BC Beer SliderBeer ReviewsBritish ColumbiaCanadaFresh Hop BeerHopsIPA/India Pale Ale

Driftwood Brewery Sartori Harvest IPA

Sartori Harvest IPADriftwood’s Sartori Harvest IPA was the first beer I opened from my beer exchange with Leapbeer. This brewery got it’s start in 2008, making it one of the newer breweries I’ve tried from the Victoria area.  Driftwood uses unspecified hops from local B.C. producer Sartori Cedar Ranch. They also use locally malted Barley from Mike Doehnal, a Vancouver Island artisan maltster. This is a nice example of a local product. It’s especially interesting to see such small-scale production of malts available to the local brewers. And while the major hop production in North America happens just to the south of British Columbia in Oregon, Washington, and Idaho; Canada doesn’t even rank in the top 15 countries in hop production. Yet, it appears commercial production is growing.

Appearance: Gold orange with off-white head and a touch of haze. Good head retention.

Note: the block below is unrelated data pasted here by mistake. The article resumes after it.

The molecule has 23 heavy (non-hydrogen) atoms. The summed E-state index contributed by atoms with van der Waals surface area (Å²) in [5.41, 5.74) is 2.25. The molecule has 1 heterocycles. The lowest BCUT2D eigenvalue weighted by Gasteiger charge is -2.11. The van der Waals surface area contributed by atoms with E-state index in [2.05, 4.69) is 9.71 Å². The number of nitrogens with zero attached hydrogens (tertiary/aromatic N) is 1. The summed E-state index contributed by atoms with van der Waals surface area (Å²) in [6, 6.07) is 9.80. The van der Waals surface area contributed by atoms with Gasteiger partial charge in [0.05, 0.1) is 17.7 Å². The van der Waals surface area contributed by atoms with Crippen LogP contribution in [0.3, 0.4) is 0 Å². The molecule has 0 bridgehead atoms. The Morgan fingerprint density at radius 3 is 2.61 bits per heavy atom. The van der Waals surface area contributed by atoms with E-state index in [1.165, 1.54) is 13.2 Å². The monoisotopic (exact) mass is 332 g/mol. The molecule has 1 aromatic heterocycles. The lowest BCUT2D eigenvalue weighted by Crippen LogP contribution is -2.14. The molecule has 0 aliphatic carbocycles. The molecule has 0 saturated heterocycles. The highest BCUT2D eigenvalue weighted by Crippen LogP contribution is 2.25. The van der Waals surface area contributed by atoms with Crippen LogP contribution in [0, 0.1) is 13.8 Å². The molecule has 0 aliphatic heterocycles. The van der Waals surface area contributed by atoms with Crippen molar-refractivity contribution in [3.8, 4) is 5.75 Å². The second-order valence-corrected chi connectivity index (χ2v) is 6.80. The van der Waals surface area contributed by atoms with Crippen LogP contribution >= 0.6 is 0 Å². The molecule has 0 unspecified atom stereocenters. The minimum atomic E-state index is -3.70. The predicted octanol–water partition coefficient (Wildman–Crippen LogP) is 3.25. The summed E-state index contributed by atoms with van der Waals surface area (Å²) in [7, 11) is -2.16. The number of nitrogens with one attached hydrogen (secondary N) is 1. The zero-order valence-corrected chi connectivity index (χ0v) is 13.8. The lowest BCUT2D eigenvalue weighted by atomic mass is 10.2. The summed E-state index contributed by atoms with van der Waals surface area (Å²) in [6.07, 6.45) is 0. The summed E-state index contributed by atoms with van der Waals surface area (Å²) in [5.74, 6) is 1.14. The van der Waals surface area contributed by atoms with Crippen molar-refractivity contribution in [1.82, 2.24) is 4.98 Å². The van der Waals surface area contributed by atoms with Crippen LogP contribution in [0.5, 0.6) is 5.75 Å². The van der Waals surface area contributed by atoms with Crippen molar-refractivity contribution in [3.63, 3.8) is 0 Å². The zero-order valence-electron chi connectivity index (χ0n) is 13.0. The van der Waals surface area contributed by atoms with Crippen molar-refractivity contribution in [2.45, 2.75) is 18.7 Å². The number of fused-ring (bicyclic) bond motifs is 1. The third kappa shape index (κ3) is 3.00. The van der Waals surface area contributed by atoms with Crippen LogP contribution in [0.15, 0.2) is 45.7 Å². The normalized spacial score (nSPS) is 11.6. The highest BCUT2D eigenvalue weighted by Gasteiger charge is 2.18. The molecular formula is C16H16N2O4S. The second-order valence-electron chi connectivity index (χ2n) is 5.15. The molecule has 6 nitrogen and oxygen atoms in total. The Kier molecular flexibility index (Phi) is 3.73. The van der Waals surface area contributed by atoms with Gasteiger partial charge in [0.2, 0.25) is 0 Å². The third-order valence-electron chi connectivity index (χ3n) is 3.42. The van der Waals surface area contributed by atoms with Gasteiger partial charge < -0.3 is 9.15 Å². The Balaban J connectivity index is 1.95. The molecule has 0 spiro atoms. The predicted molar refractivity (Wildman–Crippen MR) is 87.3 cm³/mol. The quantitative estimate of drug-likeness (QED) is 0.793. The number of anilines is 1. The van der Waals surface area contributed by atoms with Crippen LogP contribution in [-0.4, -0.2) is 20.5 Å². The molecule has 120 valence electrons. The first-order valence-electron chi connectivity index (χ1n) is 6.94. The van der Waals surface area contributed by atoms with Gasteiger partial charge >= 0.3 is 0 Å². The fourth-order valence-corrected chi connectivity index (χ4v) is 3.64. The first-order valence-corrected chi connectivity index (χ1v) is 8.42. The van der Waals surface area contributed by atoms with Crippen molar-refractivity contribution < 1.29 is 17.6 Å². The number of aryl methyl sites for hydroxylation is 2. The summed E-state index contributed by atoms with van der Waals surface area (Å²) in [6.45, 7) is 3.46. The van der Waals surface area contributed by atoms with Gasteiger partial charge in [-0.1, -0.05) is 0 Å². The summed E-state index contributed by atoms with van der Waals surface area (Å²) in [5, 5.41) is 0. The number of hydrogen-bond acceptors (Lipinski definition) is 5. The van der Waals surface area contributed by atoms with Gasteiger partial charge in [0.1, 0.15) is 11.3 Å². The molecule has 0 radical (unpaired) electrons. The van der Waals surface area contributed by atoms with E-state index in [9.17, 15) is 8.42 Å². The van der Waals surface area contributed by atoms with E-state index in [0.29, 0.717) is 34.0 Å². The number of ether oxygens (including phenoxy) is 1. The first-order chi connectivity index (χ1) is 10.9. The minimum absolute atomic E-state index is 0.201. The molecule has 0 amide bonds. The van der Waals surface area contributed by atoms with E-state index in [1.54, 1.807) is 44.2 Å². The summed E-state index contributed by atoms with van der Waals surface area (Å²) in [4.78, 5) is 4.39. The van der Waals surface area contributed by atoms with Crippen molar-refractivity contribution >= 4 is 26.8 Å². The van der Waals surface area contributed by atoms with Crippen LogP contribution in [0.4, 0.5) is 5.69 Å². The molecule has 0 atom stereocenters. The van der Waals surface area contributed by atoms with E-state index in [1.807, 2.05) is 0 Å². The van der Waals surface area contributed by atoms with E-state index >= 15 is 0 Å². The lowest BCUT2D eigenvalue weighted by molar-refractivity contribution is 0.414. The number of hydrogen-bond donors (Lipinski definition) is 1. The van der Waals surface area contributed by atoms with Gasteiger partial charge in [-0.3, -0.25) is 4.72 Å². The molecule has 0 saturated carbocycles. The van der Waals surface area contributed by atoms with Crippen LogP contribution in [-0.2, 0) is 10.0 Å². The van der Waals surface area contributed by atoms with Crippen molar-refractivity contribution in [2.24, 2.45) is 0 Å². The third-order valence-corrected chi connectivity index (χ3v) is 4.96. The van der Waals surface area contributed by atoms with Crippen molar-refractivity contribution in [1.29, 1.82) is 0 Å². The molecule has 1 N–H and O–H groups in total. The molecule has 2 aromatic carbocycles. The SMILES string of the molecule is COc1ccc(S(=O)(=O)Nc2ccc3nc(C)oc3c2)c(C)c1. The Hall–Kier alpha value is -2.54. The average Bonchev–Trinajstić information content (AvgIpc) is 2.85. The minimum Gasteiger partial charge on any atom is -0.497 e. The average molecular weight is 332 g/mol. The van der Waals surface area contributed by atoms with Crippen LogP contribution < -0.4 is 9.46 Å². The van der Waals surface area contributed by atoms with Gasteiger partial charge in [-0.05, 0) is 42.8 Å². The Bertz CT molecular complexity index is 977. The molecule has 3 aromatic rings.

Aroma: Spicy, citrus notes with a light greenness. A touch of caramel.

Taste: Notes of caramel sweetness. A slight soapy feel from the fresh hops as well as a touch of fresh hop green chewiness. A nicely balanced IPA.

Overall impression:  This was a very nice IPA.  It was well-balanced with good hop character.  I think the “fresh” hop nature of the beer was fading a bit, but that is more my fault for delaying consumption than the beer’s fault.  Also, it is great to see a brewery working with such unconventionally sourced ingredients.  Again, another solid effort from our friends to the north.

Availability: Harvest Season, around Vancouver Island, BC; Vancouver, BC; and Seattle, WA.

7% ABV

You can read more of my Driftwood Brewery reviews on my page dedicated to the brewery.

3 thoughts on “Driftwood Brewery Sartori Harvest IPA

  1. Good to see you reviewed this one. I tried a bottle this past summer but totally neglected to take notes! Agree with your appraisal, a very nice and even beer wasn’t it? Did you try the Wolf Vine or the Green Reaper. Similar styles, both being fresh-hopped, the only difference being that the Wolf Vine was a pale ale.

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